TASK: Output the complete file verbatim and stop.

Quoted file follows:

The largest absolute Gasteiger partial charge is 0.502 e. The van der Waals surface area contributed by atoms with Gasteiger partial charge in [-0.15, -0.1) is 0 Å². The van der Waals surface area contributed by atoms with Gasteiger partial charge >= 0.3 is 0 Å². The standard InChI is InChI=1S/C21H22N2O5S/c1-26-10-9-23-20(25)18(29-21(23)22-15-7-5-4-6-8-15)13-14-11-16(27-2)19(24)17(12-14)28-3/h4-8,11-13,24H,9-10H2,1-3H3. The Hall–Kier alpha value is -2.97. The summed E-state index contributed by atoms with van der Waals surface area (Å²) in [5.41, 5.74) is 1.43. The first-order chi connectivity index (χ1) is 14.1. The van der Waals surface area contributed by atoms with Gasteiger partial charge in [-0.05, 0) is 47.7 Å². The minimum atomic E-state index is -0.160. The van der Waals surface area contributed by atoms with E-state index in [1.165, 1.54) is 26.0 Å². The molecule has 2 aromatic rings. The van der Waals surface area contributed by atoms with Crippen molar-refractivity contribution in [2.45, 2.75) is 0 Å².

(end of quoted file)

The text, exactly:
The largest absolute Gasteiger partial charge is 0.502 e. The van der Waals surface area contributed by atoms with Gasteiger partial charge in [-0.15, -0.1) is 0 Å². The van der Waals surface area contributed by atoms with Gasteiger partial charge >= 0.3 is 0 Å². The standard InChI is InChI=1S/C21H22N2O5S/c1-26-10-9-23-20(25)18(29-21(23)22-15-7-5-4-6-8-15)13-14-11-16(27-2)19(24)17(12-14)28-3/h4-8,11-13,24H,9-10H2,1-3H3. The Hall–Kier alpha value is -2.97. The summed E-state index contributed by atoms with van der Waals surface area (Å²) in [5.41, 5.74) is 1.43. The first-order chi connectivity index (χ1) is 14.1. The van der Waals surface area contributed by atoms with Gasteiger partial charge in [-0.05, 0) is 47.7 Å². The minimum atomic E-state index is -0.160. The van der Waals surface area contributed by atoms with E-state index in [1.165, 1.54) is 26.0 Å². The molecule has 2 aromatic rings. The van der Waals surface area contributed by atoms with Crippen molar-refractivity contribution in [2.45, 2.75) is 0 Å².